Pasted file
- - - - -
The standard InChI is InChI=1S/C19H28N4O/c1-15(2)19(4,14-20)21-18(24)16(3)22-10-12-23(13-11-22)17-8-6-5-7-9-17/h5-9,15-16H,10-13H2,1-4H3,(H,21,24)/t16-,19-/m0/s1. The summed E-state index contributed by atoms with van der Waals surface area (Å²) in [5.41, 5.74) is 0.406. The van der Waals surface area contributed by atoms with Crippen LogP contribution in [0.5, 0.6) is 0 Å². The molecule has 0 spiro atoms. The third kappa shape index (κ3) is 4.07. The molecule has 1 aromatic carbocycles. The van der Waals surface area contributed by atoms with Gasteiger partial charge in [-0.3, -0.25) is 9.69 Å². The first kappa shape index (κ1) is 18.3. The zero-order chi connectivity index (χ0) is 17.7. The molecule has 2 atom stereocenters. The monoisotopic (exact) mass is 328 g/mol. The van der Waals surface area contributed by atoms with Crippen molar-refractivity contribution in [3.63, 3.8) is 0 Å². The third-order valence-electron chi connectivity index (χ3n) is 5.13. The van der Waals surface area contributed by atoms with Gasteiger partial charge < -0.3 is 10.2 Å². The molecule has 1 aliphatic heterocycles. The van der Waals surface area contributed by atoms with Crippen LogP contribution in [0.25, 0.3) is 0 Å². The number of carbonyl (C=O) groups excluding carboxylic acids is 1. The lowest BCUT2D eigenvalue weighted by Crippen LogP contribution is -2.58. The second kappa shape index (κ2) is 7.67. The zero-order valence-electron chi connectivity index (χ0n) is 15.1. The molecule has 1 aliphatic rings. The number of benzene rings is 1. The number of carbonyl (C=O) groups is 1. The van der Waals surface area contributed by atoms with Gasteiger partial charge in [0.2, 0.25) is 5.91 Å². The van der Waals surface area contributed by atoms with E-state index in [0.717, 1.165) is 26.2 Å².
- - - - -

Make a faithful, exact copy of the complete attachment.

The standard InChI is InChI=1S/C19H28N4O/c1-15(2)19(4,14-20)21-18(24)16(3)22-10-12-23(13-11-22)17-8-6-5-7-9-17/h5-9,15-16H,10-13H2,1-4H3,(H,21,24)/t16-,19-/m0/s1. The summed E-state index contributed by atoms with van der Waals surface area (Å²) in [5.41, 5.74) is 0.406. The van der Waals surface area contributed by atoms with Crippen LogP contribution in [0.5, 0.6) is 0 Å². The molecule has 0 spiro atoms. The third kappa shape index (κ3) is 4.07. The molecule has 1 aromatic carbocycles. The van der Waals surface area contributed by atoms with Gasteiger partial charge in [-0.3, -0.25) is 9.69 Å². The first kappa shape index (κ1) is 18.3. The zero-order chi connectivity index (χ0) is 17.7. The molecule has 2 atom stereocenters. The monoisotopic (exact) mass is 328 g/mol. The van der Waals surface area contributed by atoms with Crippen molar-refractivity contribution in [3.63, 3.8) is 0 Å². The third-order valence-electron chi connectivity index (χ3n) is 5.13. The van der Waals surface area contributed by atoms with Gasteiger partial charge < -0.3 is 10.2 Å². The molecule has 1 aliphatic heterocycles. The van der Waals surface area contributed by atoms with Crippen LogP contribution in [0.25, 0.3) is 0 Å². The number of carbonyl (C=O) groups excluding carboxylic acids is 1. The lowest BCUT2D eigenvalue weighted by Crippen LogP contribution is -2.58. The second kappa shape index (κ2) is 7.67. The zero-order valence-electron chi connectivity index (χ0n) is 15.1. The molecule has 1 aliphatic rings. The number of benzene rings is 1. The number of carbonyl (C=O) groups is 1. The van der Waals surface area contributed by atoms with Gasteiger partial charge in [0.2, 0.25) is 5.91 Å². The van der Waals surface area contributed by atoms with E-state index in [0.717, 1.165) is 26.2 Å².